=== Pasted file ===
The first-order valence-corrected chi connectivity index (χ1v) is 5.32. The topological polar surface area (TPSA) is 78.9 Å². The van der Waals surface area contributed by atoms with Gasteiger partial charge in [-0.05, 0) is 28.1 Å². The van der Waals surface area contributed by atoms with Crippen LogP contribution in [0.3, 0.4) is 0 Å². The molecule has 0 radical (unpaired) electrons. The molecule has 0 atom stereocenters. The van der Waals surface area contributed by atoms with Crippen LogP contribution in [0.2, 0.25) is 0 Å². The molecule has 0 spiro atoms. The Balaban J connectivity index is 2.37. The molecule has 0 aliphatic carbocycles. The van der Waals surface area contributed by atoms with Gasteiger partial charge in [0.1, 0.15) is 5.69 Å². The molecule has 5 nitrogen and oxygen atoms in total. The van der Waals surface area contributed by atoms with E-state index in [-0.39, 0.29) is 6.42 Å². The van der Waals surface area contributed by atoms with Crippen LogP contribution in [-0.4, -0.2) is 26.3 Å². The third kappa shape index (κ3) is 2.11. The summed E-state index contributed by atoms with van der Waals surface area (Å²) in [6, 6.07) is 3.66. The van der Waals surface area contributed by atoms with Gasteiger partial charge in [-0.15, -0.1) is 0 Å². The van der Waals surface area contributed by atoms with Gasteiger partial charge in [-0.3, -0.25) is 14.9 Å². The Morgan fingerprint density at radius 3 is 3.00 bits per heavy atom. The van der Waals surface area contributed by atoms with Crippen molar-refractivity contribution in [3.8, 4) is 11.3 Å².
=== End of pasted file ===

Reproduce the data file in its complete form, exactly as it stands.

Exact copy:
The first-order valence-corrected chi connectivity index (χ1v) is 5.32. The topological polar surface area (TPSA) is 78.9 Å². The van der Waals surface area contributed by atoms with Gasteiger partial charge in [-0.05, 0) is 28.1 Å². The van der Waals surface area contributed by atoms with Crippen LogP contribution in [0.3, 0.4) is 0 Å². The molecule has 0 radical (unpaired) electrons. The molecule has 0 atom stereocenters. The van der Waals surface area contributed by atoms with Crippen LogP contribution in [0.2, 0.25) is 0 Å². The molecule has 0 spiro atoms. The Balaban J connectivity index is 2.37. The molecule has 0 aliphatic carbocycles. The van der Waals surface area contributed by atoms with Gasteiger partial charge in [0.1, 0.15) is 5.69 Å². The molecule has 5 nitrogen and oxygen atoms in total. The van der Waals surface area contributed by atoms with E-state index in [-0.39, 0.29) is 6.42 Å². The van der Waals surface area contributed by atoms with Crippen LogP contribution in [-0.4, -0.2) is 26.3 Å². The third kappa shape index (κ3) is 2.11. The summed E-state index contributed by atoms with van der Waals surface area (Å²) in [6, 6.07) is 3.66. The van der Waals surface area contributed by atoms with Gasteiger partial charge in [-0.15, -0.1) is 0 Å². The van der Waals surface area contributed by atoms with Gasteiger partial charge in [-0.3, -0.25) is 14.9 Å². The Morgan fingerprint density at radius 3 is 3.00 bits per heavy atom. The van der Waals surface area contributed by atoms with Crippen molar-refractivity contribution in [3.8, 4) is 11.3 Å².